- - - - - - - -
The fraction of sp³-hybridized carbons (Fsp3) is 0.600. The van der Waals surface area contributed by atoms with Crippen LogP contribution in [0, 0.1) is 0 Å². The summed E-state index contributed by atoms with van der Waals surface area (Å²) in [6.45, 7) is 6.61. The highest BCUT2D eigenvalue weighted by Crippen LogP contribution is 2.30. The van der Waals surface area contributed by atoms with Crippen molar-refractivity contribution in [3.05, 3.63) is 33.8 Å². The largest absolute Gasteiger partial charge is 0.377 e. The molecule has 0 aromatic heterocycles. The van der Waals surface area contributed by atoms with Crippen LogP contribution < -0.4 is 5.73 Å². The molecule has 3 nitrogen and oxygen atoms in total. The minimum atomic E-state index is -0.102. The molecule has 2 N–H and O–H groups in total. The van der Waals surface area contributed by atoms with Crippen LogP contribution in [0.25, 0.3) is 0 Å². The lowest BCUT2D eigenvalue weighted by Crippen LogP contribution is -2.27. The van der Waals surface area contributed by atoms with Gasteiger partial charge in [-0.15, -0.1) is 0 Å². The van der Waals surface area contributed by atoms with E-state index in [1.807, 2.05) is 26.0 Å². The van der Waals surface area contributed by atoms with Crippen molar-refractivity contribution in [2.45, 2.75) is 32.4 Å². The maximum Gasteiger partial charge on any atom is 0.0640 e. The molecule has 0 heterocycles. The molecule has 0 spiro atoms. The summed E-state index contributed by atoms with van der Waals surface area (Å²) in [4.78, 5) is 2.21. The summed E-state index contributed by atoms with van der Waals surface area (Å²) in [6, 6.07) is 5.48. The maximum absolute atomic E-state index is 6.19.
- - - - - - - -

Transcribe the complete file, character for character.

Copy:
The fraction of sp³-hybridized carbons (Fsp3) is 0.600. The van der Waals surface area contributed by atoms with Crippen LogP contribution in [0, 0.1) is 0 Å². The summed E-state index contributed by atoms with van der Waals surface area (Å²) in [6.45, 7) is 6.61. The highest BCUT2D eigenvalue weighted by Crippen LogP contribution is 2.30. The van der Waals surface area contributed by atoms with Crippen molar-refractivity contribution in [3.05, 3.63) is 33.8 Å². The largest absolute Gasteiger partial charge is 0.377 e. The molecule has 0 aromatic heterocycles. The van der Waals surface area contributed by atoms with Crippen LogP contribution < -0.4 is 5.73 Å². The molecule has 3 nitrogen and oxygen atoms in total. The minimum atomic E-state index is -0.102. The molecule has 2 N–H and O–H groups in total. The van der Waals surface area contributed by atoms with Crippen LogP contribution in [0.25, 0.3) is 0 Å². The lowest BCUT2D eigenvalue weighted by Crippen LogP contribution is -2.27. The van der Waals surface area contributed by atoms with Gasteiger partial charge in [-0.15, -0.1) is 0 Å². The van der Waals surface area contributed by atoms with E-state index in [1.807, 2.05) is 26.0 Å². The van der Waals surface area contributed by atoms with Crippen molar-refractivity contribution in [2.45, 2.75) is 32.4 Å². The maximum Gasteiger partial charge on any atom is 0.0640 e. The molecule has 0 heterocycles. The molecule has 0 spiro atoms. The summed E-state index contributed by atoms with van der Waals surface area (Å²) in [4.78, 5) is 2.21. The summed E-state index contributed by atoms with van der Waals surface area (Å²) in [6, 6.07) is 5.48. The maximum absolute atomic E-state index is 6.19.